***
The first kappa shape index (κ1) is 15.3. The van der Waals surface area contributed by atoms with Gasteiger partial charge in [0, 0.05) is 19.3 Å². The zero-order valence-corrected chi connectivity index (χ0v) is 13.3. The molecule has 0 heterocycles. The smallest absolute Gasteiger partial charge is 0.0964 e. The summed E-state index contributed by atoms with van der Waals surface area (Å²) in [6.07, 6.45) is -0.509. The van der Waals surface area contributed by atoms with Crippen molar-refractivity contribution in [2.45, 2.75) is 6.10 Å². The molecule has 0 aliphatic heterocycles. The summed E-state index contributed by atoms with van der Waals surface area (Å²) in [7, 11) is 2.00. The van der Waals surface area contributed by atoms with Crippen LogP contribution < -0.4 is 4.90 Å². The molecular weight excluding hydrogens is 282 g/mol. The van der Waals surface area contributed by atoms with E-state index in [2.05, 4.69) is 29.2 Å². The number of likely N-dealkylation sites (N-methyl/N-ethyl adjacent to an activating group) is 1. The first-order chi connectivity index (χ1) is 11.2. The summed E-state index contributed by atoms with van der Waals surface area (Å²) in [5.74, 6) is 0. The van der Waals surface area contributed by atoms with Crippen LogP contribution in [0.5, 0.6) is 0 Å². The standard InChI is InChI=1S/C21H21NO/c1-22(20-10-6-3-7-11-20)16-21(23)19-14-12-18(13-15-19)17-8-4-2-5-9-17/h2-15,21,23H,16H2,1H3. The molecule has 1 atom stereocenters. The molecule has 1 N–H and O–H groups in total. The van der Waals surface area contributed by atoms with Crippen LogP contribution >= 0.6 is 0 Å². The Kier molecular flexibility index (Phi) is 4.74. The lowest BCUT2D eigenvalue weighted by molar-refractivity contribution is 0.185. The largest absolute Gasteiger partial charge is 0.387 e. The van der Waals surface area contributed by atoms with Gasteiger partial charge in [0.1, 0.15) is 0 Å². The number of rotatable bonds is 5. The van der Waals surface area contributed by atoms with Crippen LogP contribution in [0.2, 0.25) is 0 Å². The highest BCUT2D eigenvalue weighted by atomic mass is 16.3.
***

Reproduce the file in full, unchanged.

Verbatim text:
The first kappa shape index (κ1) is 15.3. The van der Waals surface area contributed by atoms with Gasteiger partial charge in [0, 0.05) is 19.3 Å². The zero-order valence-corrected chi connectivity index (χ0v) is 13.3. The molecule has 0 heterocycles. The smallest absolute Gasteiger partial charge is 0.0964 e. The summed E-state index contributed by atoms with van der Waals surface area (Å²) in [6.07, 6.45) is -0.509. The van der Waals surface area contributed by atoms with Crippen molar-refractivity contribution in [2.45, 2.75) is 6.10 Å². The molecule has 0 aliphatic heterocycles. The summed E-state index contributed by atoms with van der Waals surface area (Å²) in [7, 11) is 2.00. The van der Waals surface area contributed by atoms with Crippen LogP contribution < -0.4 is 4.90 Å². The molecular weight excluding hydrogens is 282 g/mol. The van der Waals surface area contributed by atoms with E-state index in [2.05, 4.69) is 29.2 Å². The number of likely N-dealkylation sites (N-methyl/N-ethyl adjacent to an activating group) is 1. The first-order chi connectivity index (χ1) is 11.2. The summed E-state index contributed by atoms with van der Waals surface area (Å²) in [5.74, 6) is 0. The van der Waals surface area contributed by atoms with Crippen LogP contribution in [0.5, 0.6) is 0 Å². The standard InChI is InChI=1S/C21H21NO/c1-22(20-10-6-3-7-11-20)16-21(23)19-14-12-18(13-15-19)17-8-4-2-5-9-17/h2-15,21,23H,16H2,1H3. The molecule has 1 atom stereocenters. The molecule has 1 N–H and O–H groups in total. The van der Waals surface area contributed by atoms with Crippen LogP contribution >= 0.6 is 0 Å². The Kier molecular flexibility index (Phi) is 4.74. The lowest BCUT2D eigenvalue weighted by molar-refractivity contribution is 0.185. The largest absolute Gasteiger partial charge is 0.387 e. The van der Waals surface area contributed by atoms with Gasteiger partial charge in [0.1, 0.15) is 0 Å². The number of rotatable bonds is 5. The van der Waals surface area contributed by atoms with Crippen LogP contribution in [0.2, 0.25) is 0 Å². The highest BCUT2D eigenvalue weighted by atomic mass is 16.3.